The University is investigating the cause of a fire that gutted a new Mount Vernon Shuttle bus late Tuesday night.
Officials from Mount Vernon Campus Life, which assumed control of the shuttle service from University Police three days before the blaze, said they are making every effort to ensure student safety. The University is working with D.C.-based International Limousine, which contracts the buses to GW, to determine the cause of fire.
“International Limo flew in manufacturers of the vehicle (from the Midwest) to inspect all 10 of the vehicles like the one which caught fire,” said Robert Snyder, director of Mount Vernon Campus Life. The transportation company, which is responsible for maintenance of the vehicles, is performing daily inspections on all shuttles.
An International Limousine employee, speaking on the condition of anonymity, told The Hatchet there had been an unspecified malfunction on a Mount Vernon Shuttle bus over the summer. But Snyder said nothing like Tuesday night’s blaze had previously occurred.
“We believe this was an isolated incident,” Snyder said. “We have never had anything like this happen before.”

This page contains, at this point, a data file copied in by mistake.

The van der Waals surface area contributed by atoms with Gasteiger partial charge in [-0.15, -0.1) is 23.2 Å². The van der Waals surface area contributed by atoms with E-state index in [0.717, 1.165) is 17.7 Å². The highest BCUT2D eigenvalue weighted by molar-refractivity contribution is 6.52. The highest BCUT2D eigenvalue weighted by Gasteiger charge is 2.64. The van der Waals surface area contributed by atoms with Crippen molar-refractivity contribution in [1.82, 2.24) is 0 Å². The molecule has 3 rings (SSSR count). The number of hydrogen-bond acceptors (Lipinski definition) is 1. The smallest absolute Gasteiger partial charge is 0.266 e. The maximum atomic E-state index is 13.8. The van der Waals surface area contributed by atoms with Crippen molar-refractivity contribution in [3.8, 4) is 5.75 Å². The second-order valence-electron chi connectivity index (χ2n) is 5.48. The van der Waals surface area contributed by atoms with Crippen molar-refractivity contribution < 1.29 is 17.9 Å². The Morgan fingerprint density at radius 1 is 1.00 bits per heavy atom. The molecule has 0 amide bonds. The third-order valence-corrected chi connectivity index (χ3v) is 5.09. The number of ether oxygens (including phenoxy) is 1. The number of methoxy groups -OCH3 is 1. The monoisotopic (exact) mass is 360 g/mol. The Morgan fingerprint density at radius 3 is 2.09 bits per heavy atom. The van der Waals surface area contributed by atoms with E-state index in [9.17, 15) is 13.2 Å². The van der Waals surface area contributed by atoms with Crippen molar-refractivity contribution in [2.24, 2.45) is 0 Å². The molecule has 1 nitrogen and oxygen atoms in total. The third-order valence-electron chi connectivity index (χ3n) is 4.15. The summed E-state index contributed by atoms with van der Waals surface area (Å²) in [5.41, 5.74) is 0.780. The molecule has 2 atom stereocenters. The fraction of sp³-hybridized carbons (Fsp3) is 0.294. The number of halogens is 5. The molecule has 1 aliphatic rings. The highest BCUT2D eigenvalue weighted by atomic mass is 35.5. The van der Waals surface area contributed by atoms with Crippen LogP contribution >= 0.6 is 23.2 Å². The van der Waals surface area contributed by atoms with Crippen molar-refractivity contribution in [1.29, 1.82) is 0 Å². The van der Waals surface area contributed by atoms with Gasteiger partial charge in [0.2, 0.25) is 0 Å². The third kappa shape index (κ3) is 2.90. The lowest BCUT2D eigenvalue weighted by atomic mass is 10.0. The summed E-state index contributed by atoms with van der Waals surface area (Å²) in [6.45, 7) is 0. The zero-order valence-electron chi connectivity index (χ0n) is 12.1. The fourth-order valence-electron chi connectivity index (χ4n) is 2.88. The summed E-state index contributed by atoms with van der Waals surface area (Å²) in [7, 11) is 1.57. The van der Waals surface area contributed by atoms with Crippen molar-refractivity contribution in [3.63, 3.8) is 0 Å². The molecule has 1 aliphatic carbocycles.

Snyder expressed concern because the bus involved in the incident was new. He said nine similar vehicles used by the University have been taken out of service.
“It had only been in service for three months,” he said. “After the fire, International Limo immediately pulled the other vehicles of the same make.”
International Limo officials declined to comment on the probable cause of the fire or its maintenance procedures.
At about 11:45 p.m. Tuesday night, a driver of the Mount Vernon Shuttle stopped his bus after hearing a strange noise. Metropolitan Police officials said the driver started the bus again, but soon saw smoke coming out of the bus and evacuated the more than 20 students riding on the shuttle.
Students reported that about 10 minutes after evacuating, the vehicle burst into flames and burned until firefighters extinguished the blaze at 12:15 a.m. No one was injured in the blaze.
Alan Etter, spokesman for the D.C. fire department, said he had no knowledge of Tuesday night’s incident.
William O’Donnell, a private fire inspection expert, said bus fires happen for a variety of reasons, including gas leaks and electrical malfunctions. O’Donnell, of O’Donnell Consulting Engineers in Pittsburgh, Pa., said bus fires spread easily because of the vehicle’s vinyl seats, carpets and plastic gas tank.
“Most of the stuff in the vehicle is pretty flammable,” O’Donnell said. “In fact if there is a fire, don’t stop to get your wallet. Just get the hell out of there.”
He said bus fires are difficult to investigate because “vehicle fires don’t leave a pattern. Sometimes you walk up to a car and you can’t tell anything about it,” he said. “Vehicle fires are very hard to solve.”
Some Mount Vernon residents are questioning the safety of GW’s shuttle fleet.
“I definitely thought about what happened when I boarded the bus this morning,” said Nicole Wetherell, a freshman who was on the bus when it caught fire.